Global Trust in Sustainable Agriculture is the Next big opportunity – Rabobank
The biggest value creation opportunity for those in the agricultural sector is to be seen as a globally trusted source of sustainably produced products, says a new Rabobank report on the sector ie Sustainable Agriculture.
The Sustainable Returns: Finding the value in Environmental Sustainability the report says improved environmental practices can deliver an immediate monetary benefit, through price premiums, and long-term strategic advantages.
Report author Blake Holgate said many consumers now consider buying food products with sustainability credentials as a precondition rather than a value-add feature.
“In high-value international markets, where the vast majority of these products are purchased, consumers are unlikely to pay a premium for products just because farmers are undertaking sustainable farming actions.
To get a premium, food producers had to go beyond compliance to telling a story about the product: where it came from, how it was produced, and what it stands for, Holgate said.
Sustainability is only one element as consumers are also seeking an authentic story and want high quality, consistency, safety, and ethical production.
The four main areas in which sustainable farming can provide long-term strategic value for the sector are: future proofing, customer intimacy, shared value supply chain relationships, and social intimacy, the report said.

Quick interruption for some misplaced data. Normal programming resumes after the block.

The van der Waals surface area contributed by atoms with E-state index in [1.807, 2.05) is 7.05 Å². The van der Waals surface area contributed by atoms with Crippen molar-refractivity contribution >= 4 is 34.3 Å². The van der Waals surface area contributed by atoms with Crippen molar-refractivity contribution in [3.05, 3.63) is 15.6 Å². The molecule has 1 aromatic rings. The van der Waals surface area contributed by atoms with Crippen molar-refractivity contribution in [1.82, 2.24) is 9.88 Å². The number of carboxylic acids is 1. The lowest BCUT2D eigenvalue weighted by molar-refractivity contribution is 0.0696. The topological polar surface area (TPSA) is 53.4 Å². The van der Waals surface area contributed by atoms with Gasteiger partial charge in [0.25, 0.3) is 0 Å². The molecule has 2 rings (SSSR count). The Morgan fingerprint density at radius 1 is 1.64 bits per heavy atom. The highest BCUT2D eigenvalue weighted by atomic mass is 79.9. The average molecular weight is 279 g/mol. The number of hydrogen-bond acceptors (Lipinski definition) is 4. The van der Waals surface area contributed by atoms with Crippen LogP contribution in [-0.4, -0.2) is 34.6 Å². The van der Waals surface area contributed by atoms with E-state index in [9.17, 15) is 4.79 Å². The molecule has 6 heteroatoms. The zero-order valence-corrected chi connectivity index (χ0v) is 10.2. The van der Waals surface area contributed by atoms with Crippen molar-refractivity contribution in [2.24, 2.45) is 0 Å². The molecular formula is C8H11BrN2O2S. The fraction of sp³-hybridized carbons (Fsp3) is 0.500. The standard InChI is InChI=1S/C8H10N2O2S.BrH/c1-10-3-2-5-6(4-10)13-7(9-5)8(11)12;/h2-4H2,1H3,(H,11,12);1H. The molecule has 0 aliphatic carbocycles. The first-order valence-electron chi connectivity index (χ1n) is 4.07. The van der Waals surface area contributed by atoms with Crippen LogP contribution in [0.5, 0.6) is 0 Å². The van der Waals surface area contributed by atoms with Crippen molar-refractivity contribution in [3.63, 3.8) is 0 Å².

Supply of sustainable food products was growing as regulators in an increasing number of countries introduce measures to improve environmental performance.
Whilst some countries have a perception of being “clean and green”, it was “imperative that the actual environmental performance lives up to the perception”, Holgate said.
Developing supplier relationships based on shared values was another way farmers could gain long-term strategic value, with many major food corporates investing heavily in ensuring transparency and accountability in their supply chain. In order to do that, they have to guarantee the raw materials they source have been produced through acceptable farming practices, the report said.
With 90 percent of the country’s population now urban and disconnected from the farming sector, the public no longer simply accepts farmers have a license to operate as they see fit and industry controls and guidelines have given way to government regulations and controls, Holgate said.
“Just as consumers need to be told a story about where food comes from and how it’s produced, so, too, must the public, to ensure there is an informed consensus as to what environmental and ethical standards are appropriate for farming”
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